Tuesday, February 27, 2024
Google search engine
InicioReviewsLos Angeles County pays $5 million to elections executive wrongly accused of...

Los Angeles County pays $5 million to elections executive wrongly accused of data breach

Los Angeles County pays $5 million to elections executive wrongly accused of data breach

Los Angeles County has agreed to pay $5 million to the top executive of an elections software company who was arrested and charged with mishandling voter data in 2022, the executive's lawyer said this week. Was removed after a few weeks.

The payment, which settles a lawsuit filed last year, is another turn of events for Eugene Yu, 66, co-founder of software company Connacht.

Mr. Yu and his company faced right-wing conspiracy theories after the 2020 election that Connacht, based in Michigan, had stored election data in China. Mr Yu repeatedly denied sending the data to China, including in an article by The New York Times about misinformation and false claims as part of its coverage of the elections.

Los Angeles prosecutors later arrested Mr. Yu after raiding his home and workplace. They accused him of embezzling public funds by storing poll worker data in China, violating his contract with the county, as well as conspiring to commit a crime. Right-wing media cited the arrest as evidence that claims of widespread election interference were true.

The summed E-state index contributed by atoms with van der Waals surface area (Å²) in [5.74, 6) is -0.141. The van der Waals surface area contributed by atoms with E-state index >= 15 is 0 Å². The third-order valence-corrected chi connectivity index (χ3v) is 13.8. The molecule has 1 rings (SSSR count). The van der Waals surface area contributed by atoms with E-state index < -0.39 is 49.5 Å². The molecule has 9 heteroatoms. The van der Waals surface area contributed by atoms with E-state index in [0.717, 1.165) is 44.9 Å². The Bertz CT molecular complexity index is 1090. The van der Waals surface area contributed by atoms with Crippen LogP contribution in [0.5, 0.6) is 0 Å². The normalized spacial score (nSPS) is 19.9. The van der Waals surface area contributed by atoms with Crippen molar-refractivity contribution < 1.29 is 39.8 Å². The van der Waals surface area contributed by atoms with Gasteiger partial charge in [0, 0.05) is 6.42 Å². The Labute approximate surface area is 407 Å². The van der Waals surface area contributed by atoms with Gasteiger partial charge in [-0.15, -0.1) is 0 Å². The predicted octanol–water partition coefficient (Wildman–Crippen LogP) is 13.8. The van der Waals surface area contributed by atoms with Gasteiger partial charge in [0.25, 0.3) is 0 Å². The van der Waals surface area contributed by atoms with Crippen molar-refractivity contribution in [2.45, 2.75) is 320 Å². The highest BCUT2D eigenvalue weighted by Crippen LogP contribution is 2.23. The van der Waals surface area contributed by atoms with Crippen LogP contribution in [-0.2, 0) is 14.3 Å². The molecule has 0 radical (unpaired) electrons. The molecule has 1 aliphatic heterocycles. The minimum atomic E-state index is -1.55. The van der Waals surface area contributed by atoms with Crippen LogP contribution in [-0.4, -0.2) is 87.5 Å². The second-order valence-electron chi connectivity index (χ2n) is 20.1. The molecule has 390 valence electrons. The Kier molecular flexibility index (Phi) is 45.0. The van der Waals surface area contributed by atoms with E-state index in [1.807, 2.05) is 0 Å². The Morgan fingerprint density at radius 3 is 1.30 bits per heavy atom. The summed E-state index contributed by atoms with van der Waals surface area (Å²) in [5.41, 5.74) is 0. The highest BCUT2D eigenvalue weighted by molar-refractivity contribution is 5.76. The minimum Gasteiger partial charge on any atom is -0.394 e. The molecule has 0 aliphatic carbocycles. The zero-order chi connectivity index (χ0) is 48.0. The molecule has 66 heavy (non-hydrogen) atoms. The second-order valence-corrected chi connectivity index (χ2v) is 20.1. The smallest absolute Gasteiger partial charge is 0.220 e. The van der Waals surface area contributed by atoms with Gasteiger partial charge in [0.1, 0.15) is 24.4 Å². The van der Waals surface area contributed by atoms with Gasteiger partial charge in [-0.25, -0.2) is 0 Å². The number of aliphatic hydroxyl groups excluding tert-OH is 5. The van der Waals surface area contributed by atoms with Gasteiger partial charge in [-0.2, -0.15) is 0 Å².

Five weeks later, the district attorney dropped the charges, citing concerns of “potential bias in the presentation” of evidence.

Mr. Yu sued Los Angeles County Last year, claiming that the arrest caused Mr. Yu and Konech to lose more than $80 million in business and other damages. His lawyers, in a news release announcing the lawsuit, described the arrest as “politically motivated” and “based entirely on completely false conspiracy theories about Chinese election interference.”

As part of the settlement of the lawsuit, the District Attorney's Office will not bring charges against Mr. Yu. According to Mr. Yu's lawyer, the office and Mr. Yu will also petition a judge for a finding of factual innocence.

The district attorney's office never clarified whether the company actually stored the data in China. The office and Los Angeles County did not respond to questions about the decision.

Gary S. Linsenberg, who represented Mr. Yu at his criminal trial, said, “Mr. Yu should never have suffered a wrongful arrest, loss of business or having his good reputation tarnished.”

“But the settlement in his favor,” Mr. Linsenberg said, “represents a measure of compensation for the wrongs done to him by the wrongful prosecution.”




Por favor ingrese su comentario!
Por favor ingrese su nombre aquí

- Advertisment -
Google search engine

Most Popular

Recent Comments